Windows 7 screen shot
|(Click for larger image and for full photo gallery)|
"Businesses with 250 or fewer PCs that are deploying Windows 7 are gaining more than happier users," the study's authors wrote. "They are lowering support costs, improving security, and making end users more productive," they said.
IDC found that SMBs that migrated from Windows XP or Windows Vista to Windows 7 cut service desk support costs by 65%, for an average annual savings of $129 per user. They also cut PC/OS support costs by 55% for a per-user savings of $108 and reduced deployment costs by 45% for a per-user savings of $40.
"The greatest percentage reduction comes from a decrease in service desk support burden. This indicates that Windows 7 is less time consuming for IT professionals to manage," IDC said. Among other things, the researchers credit Windows 7 automation tools such as Remoter Server Administration for the time and money savings.
IDC said Windows 7 can also boost workplace productivity. The study found that employees in companies that have moved to the new OS are on pace to gain a week's worth of productive time over the course of a year. "End users spend considerably less time dealing with malware, downtime, and reboots when using Windows 7 compared with previous Windows products," according to the study, which was sponsored by Microsoft.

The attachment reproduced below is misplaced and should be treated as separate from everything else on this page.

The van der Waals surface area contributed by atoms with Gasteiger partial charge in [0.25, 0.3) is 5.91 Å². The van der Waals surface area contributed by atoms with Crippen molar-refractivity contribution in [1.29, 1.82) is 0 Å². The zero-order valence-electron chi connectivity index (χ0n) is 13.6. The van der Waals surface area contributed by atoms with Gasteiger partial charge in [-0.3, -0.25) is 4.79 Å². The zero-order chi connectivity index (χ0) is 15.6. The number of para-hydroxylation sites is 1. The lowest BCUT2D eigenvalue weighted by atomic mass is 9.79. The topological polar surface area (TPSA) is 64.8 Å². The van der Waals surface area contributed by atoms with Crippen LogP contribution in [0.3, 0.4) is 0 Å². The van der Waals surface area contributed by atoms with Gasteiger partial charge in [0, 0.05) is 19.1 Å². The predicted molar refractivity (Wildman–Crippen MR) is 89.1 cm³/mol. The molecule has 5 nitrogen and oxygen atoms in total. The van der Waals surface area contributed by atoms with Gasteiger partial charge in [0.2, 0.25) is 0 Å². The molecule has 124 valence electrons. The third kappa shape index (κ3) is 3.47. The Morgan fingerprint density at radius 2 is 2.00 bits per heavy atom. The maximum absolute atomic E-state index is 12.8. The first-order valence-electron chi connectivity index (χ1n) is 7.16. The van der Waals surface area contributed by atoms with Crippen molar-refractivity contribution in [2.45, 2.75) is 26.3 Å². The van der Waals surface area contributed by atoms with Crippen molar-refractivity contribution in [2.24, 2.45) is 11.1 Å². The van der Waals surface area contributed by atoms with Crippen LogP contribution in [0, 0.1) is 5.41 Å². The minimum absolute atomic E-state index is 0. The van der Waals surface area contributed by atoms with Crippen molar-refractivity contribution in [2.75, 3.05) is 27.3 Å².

The upshot: SMBs that move to Windows 7 can see a positive return on investment in as little as 7.2 months, IDC said.
Few businesses moved from Windows XP to the unpopular Vista after the latter debuted in January of 2007. As a result, IDC said it expects a wave of migrations to Windows 7 in the coming months as support for Windows XP winds down. Support for XP Service Pack 2 ends July 13, and Extended Support for XP ends in April, 2014. Mainstream Support for XP ended last year.
Microsoft recently disclosed that it has sold more than 150 million Windows 7 licenses since the OS was released last October, making it the fastest selling operating system in the company's history.